7 Benefits of a Rowing Machine Workout
There are so many reasons to love this total-body workout.
Words By Peloton
Endurance and muscle building are just a couple of the benefits of rowing that keep people coming back for more. If you're looking to amp up your current workout routine, improve your posture and increase your overall fitness, the rowing machine may be perfect for you, too.
This article will let you in on almost everything you need to know, from proper form to the undeniable perks of rowing machines. Our goal? To spread the news and love of rowing. Let's get started.
What’s in this article:
What Is a Rowing Machine?
Rowing machines are back in the fitness spotlight, thanks in part to fitness influencers and our own Peloton Row. Indeed, the popularity of indoor rowing is growing by leaps and bounds, with competitive events taking place around the globe. So, what’s all the fuss and why do rowing machines offer such a stellar workout?
Rowing is a full-body workout, targeting all the major muscle groups, including your arms, legs, back, and core. It's a fantastic low-impact, high-intensity cardio workout that challenges the heart and muscles in many ways. A rowing machine has you mimicking the motion of rowing, such as how you might propel a canoe, raft, or kayak forward in the water.
Rowing machines are perfect for all fitness levels and the benefits of rowing are varied and wide, including improving your cardiovascular health. Using a rowing machine is relatively easy–although you will want to receive guidance or training, at least initially, to ensure you’re using the proper form so the workout best meets your fitness goals.
Benefits of a Rowing Machine Workout
Rowing machine workouts have many benefits, and you don't have to be a professional or competitive rower to enjoy them. Because rowing uses both your upper and lower body with every stroke, you'll strengthen and tone muscles while improving your endurance.
Here are some rather compelling benefits of adding rowing machine workouts to your usual fitness regimen:
Easy to Use
Rowing machines are intuitive and easy to use, so there isn’t a steep learning curve to contend with. Of course, you’ll want to make sure you’re using proper form and the right amount of resistance based on your workout goals. For example, if you’re just starting out, it’s a good idea to start with a lower resistance level and work your way up as you become more comfortable with the rowing movement and its effects on your body.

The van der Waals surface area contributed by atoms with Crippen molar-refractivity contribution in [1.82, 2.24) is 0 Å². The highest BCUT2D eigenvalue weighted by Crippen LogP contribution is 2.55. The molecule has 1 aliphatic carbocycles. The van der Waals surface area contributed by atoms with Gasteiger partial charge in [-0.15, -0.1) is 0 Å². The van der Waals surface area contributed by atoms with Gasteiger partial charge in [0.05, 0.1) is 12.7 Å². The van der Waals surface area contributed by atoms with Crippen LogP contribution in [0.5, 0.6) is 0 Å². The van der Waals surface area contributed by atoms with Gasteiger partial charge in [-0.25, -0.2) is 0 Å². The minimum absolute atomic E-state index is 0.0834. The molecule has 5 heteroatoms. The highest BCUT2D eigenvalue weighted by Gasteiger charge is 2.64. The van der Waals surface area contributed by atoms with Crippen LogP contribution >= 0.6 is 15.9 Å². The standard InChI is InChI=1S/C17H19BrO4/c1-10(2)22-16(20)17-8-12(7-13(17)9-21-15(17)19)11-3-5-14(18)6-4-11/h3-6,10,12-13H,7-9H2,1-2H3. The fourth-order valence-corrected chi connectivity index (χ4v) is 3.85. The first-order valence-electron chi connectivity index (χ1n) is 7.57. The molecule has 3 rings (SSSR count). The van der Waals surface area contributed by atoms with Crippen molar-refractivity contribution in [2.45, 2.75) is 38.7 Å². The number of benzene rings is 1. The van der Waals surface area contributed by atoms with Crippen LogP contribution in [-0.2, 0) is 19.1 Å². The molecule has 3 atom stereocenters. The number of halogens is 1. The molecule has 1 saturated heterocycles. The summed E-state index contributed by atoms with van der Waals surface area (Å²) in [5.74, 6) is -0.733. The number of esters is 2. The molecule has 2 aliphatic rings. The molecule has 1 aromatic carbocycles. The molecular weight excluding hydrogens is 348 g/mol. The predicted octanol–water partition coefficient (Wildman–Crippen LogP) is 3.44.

Works Your Arms, Legs, Back, and Core
Rowing is one of the few fitness activities offering a total body workout. It doesn’t just work your arms – it also requires leg and upper body work, as well as targets your core. Here are the areas of the body and muscle groups you can hit in just one rowing session:
Legs: Your legs–including your quads, hamstrings, calves, and glutes–are the main power source during the drive phase of the rowing stroke. This is when you drive, or push, yourself backward as your legs straighten out ahead of you. (At the same time, you’re also pulling your arms back toward your chest in a smooth, controlled motion.)
Back: Your back muscles, specifically the lats, traps, and spinal erectors, are engaged during the drive phase of the rowing stroke. At the completion of the drive phase, you should be at the finish, leaning back slightly, with legs extended and arms close to your chest.
Arms: Your forearms, biceps, and triceps are used during the drive and recovery phases of the stroke as you pull your arms toward you then extend them away from you.
Core: The core muscles, including your abs, obliques, and pecs are engaged throughout the entire rowing stroke to help stabilize the body and maintain proper posture.